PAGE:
The Regulatory Convergence can be seen as a push and pull relationship between local and global regulators forging a new corporate dynamic, lacking precedence. The companies having the most success engage regulators as an extension of their internal teams and often meet with them to validate internal strategies and development plans. They are also using deviation systems that were typically seen as bad news, now as learning tools. The corrective and preventative actions (CAPA) are transforming old processes into new ones allowing the convergence process to be systematized. The one quality mindset embraced the “early adopter” companies is being implemented across all the facets of the company from R& D, Process Development, manufacturing , quality assurance and supply chain. Companies are also using experienced consultants for short period of time to accelerate their progress to implement their convergence strategy. The short-term consultants are being used as teachers creating internal expertise which are being placed in strategic positions in the companies.
The companies who are embracing the harmonization and convergence are forming and creating international leadership teams and alliances. A example of this is the Mylan and Biocon biosimilar partnership which have recently achieved approvals in both US and EU markets. The company has embraced one quality mindset while leveraging external expertise to enhance their internal practices. They have adopted Mylan’s right first time approach and hired short term consultants to support and accelerate their regulatory convergence. In most cases the successful companies have adopted global regulatory requirements replacing their local systems. The interlaced multinational leadership with local expertise has proven to be a successful model which allows rapid transition from local practices to global convergence.
Regulatory Convergence Starts with R & D
To be able to adopt to internationally recognized technical guidance documents, standards and scientific principles, successful companies have found that regulatory harmonization is required early in the process development life cycle.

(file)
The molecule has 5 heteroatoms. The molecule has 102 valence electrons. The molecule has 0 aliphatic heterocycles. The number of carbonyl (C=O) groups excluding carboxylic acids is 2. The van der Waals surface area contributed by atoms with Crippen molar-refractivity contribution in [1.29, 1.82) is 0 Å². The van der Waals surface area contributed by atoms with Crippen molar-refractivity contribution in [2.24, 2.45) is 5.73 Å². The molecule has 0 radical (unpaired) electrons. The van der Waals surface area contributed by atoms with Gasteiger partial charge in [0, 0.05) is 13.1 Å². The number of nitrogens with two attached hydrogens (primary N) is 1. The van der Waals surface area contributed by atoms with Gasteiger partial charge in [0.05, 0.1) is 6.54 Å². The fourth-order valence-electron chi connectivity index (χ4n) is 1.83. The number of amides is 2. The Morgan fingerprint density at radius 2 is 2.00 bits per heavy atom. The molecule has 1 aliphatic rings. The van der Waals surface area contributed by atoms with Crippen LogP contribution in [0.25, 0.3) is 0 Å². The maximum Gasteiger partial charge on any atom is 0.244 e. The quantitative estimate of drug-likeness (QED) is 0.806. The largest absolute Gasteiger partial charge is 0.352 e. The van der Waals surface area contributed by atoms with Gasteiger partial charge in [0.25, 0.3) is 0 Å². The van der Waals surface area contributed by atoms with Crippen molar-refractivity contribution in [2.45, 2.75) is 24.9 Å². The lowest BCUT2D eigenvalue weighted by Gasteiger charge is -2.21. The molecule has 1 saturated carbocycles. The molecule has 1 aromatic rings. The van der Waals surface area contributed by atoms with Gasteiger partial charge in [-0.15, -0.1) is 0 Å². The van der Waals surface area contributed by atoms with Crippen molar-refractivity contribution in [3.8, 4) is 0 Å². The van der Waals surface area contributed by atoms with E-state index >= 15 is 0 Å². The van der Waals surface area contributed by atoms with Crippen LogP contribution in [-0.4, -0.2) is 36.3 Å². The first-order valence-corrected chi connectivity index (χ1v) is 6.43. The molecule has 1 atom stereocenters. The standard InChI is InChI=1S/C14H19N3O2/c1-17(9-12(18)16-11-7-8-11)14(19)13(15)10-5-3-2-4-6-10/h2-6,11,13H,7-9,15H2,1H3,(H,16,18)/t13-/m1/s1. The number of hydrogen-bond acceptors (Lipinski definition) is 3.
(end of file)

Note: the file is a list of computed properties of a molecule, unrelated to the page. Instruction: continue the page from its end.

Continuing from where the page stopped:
The R&D organization is challenged with the adoption of systems not unlike those being adopted by their commercial sister organization. The management systems along with the typical systems like laboratory, material, facility, production and equipment require bolstering with a mindset that typical of full cGMP operations. Enlighted, early-adopter strategies by successful companies have developed a mid-level organization with systems typically lead by a quality minded team that can straddle both development and the cGMP world. This organization is also leveraged in dealing with complex investigations, complaints and technical transfers to the regulated organizations. The newly created functional team serves as the final referee and ensures appropriate practices and phased appropriate cGMPs are followed and implemented. This organization is typically lead by a highly technical leader with a strong quality and regulatory mindset. This organization also serves as the feeder organization that enables and sends high quality individuals to critical areas like manufacturing, quality control, supplier management, facility and utilities operations.